Wednesday, June 20, 2007

Nice thoughts from Terry Hutchens.

Had this blog been around in the last year of Mike Davis's tenure, readers would have concluded that I wasn't a big fan of Terry Hutchens. And while I didn't like the way he covered (for) Davis, he always has seemed like a wonderful guy, and he has a nice reflection on Coach Hep on his Hoosier Insider blog.

More Big Ten Network information.

The BTN issued another release today concerning televised games. IU's game against Akron will be televised, which means that all four of IU's less-than-marquee non-conference matchups will be televised. I thought the most interesting aspect of this release was an answer to one of my key questions about the Big Ten Network: will there be regionalized coverage? Yes.
All games produced by the Big Ten Network will be available to cable and satellite operators nationwide as part of their agreements to carry the network. Whenever the Big Ten Network is producing more than one game airing at the same time, the network will split the feeds regionally among cable operators to allow Big Ten fans to watch the game with the most regional interest. In addition, cable and satellite providers that have agreed to carry the network will be offered the chance to carry the additional games via "overflow" channels.
The new round of announcements indicates that there will be four noon (Eastern) games on September 1, five on September 8, and three on September 15. IU's opener against Indiana State, which will air on the BTN at 8 p.m. on September 1, now shares the timeslot with Bowling Green/Minnesota. Of course, we will see this saturation only in September. When the conference schedule begins, there will be no more than six games per weekend. Still, it will be interesting to see how this works out for fans. An IU fan in Minnesota or outside the Big Ten footprint may be out of luck for the IU-ISU game, for instance. On the other hand, as a DirecTV subscriber, is it possible that I will have access to all of the feeds? Could I have five Big Ten Network games in the rotation on September 8, in addition to whatever ABC/ESPN/ESPN2/FSN are airing? This could compromise my marriage. In any event, the absence of the ESPN Gameplan option this year could prejudice fans of Big Ten schools who don't live near old alma mater. No wonder Fox loves the idea of this network. Scheduling issues could drive any number of Big Ten alumni into the arms of DirecTV.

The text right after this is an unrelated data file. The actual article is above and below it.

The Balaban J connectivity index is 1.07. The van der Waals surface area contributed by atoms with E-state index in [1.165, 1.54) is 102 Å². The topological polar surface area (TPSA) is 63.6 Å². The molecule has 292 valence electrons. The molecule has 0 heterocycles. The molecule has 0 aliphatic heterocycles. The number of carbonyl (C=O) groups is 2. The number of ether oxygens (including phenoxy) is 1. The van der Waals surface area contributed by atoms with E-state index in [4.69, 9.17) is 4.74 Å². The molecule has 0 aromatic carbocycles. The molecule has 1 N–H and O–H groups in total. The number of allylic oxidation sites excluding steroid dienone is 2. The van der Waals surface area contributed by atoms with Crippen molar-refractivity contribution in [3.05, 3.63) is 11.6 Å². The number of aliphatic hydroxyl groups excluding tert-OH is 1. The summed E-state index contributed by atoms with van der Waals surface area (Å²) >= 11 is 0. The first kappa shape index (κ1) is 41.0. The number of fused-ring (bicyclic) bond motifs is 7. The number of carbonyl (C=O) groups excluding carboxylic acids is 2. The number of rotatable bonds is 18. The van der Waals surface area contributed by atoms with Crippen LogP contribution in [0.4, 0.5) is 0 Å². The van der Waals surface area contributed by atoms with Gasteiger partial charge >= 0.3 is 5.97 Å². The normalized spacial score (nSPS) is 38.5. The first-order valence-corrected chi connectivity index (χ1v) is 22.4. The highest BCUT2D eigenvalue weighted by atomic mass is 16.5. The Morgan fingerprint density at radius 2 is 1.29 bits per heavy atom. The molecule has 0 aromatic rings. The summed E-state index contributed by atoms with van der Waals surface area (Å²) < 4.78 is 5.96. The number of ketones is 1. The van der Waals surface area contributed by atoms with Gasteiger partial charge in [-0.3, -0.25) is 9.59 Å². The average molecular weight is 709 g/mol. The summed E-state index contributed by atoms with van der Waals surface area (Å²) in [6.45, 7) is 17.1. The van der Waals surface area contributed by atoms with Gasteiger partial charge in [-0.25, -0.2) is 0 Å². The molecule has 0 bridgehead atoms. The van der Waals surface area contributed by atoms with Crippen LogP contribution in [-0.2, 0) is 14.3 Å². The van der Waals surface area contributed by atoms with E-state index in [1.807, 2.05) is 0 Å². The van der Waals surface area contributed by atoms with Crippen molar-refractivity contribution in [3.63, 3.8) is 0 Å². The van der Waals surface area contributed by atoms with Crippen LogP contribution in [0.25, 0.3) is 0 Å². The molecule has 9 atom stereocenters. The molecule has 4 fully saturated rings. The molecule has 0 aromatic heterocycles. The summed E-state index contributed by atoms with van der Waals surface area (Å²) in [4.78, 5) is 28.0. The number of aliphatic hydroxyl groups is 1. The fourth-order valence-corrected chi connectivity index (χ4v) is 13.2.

At the request of the Hoeppner family, the show went on today. IU broke ground on the north end zone expansion of Memorial Stadium today. The H-T's Hoosier Scoop blog live-blogged it. Memorial Stadium will go from this:

To this:

Until told otherwise, I will refer to the north end zone building as the Hoeppner Center. In various forms and levels of detail, this project has been on the drawing board for years. It is no coincidence that this expansion moved beyond the idea stage during the Hep era.

Tuesday, June 19, 2007

Hep's finest moment at IU.

I'm going to try to avoid the flowery prose today. For every writer who does it well, there are 20 who come across as schmaltzy and insincere. I'm no professional. I think the best tribute that I could give to Hep is to recall what I consider his defining moment as IU's coach, last season's game at Illinois. When superficially reviewing IU's three Big Ten wins last season (not overwhelming, but IU's highest total since 2001), the two that jump out are the home wins over Iowa and Michigan State. But for the Illinois win, however, it's hard to say whether the two later wins ever would have happened. IU began last season with a comfortable home win over Western Michigan and followed with a comeback win at Ball State. Then, Hep went on his second leave of absence, and IU lost close, winnable home games to Connecticut and Division I-AA Southern Illinois. Entering the season, and even after the close call against Ball State, 4-0 looked possible. Instead, IU limped out of the nonconference schedule 2-2 and then took a beating at home from Wisconsin. IU's next game was at Illinois. Despite the Illini's lackluster performance in recent decades, IU had not won at Illinois since 1979. Early in the second quarter, it appeared that yet another IU season was heading straight down the crapper. After an early 7-7 tie, Illinois pulled ahead 25-7 (it would have been 27-7 but for some Zookery regarding two point conversions).